Alejandro Fernández and his wife Esperanza Rivera, having created Tinto Pesquera and Condado de Haza in their native Ribera del Duero, looked farther afield in the Spring of 1998, purchasing this grand agricultural estate bordering the Guareña River in the province of Zamora, in the heart of one of Spain's earliest-recognized wine regions.
Known during the entire 20th century as "La Granja Valdeguareña de los Moleros", the 1800-acre ranch had been devoted by the Moleros brothers to the breeding of highly regarded fighting bulls, still in operation at the time of purchase. However, from the 17th through 19th centuries the estate had been a regionally-dominant producer of wine, evidenced by 40,000 square feet of cellars hand-carved by 125 laborers over 17 years. During that time the local wine producing area was known throughout Spain and Europe as Tierra del Vino (Land of Wine).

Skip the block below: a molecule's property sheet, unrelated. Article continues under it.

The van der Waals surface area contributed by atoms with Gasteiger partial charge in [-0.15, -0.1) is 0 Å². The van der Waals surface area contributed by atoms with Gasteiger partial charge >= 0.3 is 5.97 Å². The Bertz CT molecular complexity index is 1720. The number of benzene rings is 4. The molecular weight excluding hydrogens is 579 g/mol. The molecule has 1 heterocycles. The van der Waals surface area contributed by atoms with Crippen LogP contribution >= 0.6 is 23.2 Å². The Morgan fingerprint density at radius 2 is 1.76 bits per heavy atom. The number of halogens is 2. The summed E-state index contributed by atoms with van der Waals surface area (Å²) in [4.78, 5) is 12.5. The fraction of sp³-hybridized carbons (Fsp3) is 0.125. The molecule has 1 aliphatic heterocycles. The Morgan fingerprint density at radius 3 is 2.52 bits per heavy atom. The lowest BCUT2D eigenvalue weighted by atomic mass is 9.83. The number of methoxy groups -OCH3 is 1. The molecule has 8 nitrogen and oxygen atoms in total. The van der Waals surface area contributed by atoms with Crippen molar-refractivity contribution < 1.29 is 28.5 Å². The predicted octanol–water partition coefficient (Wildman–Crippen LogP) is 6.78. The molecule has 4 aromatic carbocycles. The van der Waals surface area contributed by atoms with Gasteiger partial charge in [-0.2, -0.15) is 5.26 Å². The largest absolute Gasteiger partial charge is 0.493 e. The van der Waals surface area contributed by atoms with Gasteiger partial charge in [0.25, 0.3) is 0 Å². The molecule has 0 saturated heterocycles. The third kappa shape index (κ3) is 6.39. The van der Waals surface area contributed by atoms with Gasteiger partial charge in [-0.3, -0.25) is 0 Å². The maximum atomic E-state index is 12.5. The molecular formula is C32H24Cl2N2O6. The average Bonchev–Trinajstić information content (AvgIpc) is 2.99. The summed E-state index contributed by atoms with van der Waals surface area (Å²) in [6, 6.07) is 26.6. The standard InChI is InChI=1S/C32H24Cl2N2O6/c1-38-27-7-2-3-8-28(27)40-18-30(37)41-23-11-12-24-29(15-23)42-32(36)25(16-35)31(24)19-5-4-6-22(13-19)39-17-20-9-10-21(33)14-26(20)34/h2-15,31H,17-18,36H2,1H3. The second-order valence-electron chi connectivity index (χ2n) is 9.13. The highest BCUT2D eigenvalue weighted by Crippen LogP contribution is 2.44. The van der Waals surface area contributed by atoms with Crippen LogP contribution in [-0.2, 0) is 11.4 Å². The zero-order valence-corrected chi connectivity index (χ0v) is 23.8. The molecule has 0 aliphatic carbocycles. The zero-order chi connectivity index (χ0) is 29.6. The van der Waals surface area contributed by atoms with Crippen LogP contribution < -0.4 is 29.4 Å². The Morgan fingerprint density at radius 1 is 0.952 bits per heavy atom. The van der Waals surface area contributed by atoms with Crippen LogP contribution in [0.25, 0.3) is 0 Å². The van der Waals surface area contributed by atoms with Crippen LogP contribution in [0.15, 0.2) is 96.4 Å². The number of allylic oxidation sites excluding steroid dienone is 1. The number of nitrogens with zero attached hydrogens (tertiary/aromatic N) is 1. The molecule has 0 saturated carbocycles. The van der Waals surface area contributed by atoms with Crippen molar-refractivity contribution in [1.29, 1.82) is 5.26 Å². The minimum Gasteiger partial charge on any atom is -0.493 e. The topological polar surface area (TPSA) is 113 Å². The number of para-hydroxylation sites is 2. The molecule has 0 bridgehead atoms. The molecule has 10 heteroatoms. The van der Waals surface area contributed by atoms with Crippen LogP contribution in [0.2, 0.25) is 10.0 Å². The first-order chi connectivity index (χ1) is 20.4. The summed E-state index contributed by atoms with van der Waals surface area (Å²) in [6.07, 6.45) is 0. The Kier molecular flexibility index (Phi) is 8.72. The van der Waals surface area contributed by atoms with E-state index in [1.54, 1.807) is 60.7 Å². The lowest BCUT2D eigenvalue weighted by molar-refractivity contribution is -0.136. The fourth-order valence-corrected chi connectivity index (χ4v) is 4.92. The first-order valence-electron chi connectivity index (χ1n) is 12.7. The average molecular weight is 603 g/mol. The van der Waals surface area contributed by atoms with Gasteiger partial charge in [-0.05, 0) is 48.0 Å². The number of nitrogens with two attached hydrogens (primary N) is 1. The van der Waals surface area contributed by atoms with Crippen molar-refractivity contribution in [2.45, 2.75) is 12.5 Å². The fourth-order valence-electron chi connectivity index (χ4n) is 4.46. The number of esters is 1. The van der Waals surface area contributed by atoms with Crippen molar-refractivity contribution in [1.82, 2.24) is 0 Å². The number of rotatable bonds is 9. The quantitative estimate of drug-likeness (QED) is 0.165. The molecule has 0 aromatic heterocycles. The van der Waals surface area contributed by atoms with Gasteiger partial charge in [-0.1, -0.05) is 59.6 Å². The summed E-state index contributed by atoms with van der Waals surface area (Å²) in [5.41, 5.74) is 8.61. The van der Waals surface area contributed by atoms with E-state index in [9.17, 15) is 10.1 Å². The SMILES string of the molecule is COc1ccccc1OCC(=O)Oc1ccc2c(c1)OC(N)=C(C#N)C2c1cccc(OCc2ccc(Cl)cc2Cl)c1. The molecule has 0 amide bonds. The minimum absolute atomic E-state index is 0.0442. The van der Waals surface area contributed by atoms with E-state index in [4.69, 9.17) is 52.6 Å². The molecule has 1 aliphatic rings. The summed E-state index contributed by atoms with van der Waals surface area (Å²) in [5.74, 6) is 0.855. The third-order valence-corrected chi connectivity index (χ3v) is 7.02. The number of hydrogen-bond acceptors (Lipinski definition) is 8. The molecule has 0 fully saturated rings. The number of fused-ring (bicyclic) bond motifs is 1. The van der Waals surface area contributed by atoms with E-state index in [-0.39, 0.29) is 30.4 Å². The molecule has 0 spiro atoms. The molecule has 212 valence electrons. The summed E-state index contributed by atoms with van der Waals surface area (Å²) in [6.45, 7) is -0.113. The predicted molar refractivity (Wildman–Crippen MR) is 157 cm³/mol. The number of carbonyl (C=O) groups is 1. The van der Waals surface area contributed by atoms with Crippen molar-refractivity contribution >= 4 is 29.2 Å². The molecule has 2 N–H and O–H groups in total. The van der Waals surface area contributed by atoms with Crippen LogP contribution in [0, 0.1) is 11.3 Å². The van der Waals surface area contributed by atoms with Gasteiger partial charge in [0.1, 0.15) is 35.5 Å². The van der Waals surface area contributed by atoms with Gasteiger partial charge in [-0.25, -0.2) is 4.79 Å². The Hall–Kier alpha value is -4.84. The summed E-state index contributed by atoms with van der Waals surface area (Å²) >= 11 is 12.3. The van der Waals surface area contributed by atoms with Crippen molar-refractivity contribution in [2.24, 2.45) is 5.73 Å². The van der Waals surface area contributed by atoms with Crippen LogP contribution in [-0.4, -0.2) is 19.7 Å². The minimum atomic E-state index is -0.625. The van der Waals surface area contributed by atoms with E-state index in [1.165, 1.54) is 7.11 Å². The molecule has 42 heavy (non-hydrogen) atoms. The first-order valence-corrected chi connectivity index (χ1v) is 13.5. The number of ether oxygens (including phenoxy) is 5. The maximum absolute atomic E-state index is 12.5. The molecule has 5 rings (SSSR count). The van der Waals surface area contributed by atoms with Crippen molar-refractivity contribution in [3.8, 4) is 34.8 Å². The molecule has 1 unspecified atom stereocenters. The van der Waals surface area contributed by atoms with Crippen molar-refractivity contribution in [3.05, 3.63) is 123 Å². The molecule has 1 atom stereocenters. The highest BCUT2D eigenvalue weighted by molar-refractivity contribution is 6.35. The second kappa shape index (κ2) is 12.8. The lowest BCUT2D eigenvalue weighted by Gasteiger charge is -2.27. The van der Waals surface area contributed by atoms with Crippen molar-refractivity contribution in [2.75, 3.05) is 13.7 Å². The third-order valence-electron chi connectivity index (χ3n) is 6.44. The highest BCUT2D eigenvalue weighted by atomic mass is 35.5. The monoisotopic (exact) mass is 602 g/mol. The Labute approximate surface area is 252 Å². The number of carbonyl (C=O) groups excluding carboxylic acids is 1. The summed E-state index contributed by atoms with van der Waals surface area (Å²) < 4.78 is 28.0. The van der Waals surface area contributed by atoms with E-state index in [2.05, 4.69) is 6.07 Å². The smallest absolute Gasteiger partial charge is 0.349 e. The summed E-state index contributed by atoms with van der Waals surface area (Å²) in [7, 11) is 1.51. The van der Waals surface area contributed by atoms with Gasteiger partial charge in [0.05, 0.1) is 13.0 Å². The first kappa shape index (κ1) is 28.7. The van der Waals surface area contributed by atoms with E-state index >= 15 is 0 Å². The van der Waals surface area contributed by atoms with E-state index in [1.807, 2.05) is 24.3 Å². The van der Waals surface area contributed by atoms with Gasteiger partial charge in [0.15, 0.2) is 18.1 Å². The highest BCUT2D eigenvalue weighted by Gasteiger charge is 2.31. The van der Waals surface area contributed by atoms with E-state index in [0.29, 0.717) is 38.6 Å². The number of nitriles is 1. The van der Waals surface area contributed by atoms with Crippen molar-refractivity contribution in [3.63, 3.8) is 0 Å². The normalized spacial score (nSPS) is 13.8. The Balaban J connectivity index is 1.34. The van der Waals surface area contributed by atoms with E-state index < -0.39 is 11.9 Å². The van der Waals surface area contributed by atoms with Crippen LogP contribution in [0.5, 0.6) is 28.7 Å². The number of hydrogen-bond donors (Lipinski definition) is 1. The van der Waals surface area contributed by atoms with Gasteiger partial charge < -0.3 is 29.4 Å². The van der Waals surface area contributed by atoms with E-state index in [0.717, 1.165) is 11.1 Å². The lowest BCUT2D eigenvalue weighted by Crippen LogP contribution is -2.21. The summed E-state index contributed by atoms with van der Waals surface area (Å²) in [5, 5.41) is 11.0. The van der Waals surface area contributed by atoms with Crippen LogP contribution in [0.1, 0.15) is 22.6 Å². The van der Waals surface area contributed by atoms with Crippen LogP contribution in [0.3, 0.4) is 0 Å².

Alejandro rapidly set to work reconverting the estate to wine production, with 525 acres of old-clone Tempranillo planted by late 2000. House and ranch compound were renovated and a modern winemaking facility installed, directly over the 17th- century cellars. Meanwhile, Alejandro discovered plots of ungrafted old Tempranillo vines in the Guareña River Valley which have formed the basis for concentrated red wines beginning with the 1998 harvest.
As with Fernández wines in Ribera del Duero, the fully-extracted must undergoes malolactic fermentation in new oak, and a meticulous racking and aging program accomplishes a natural clarification. After two years in barrel, the 1998 vintage was bottled in November of 2000.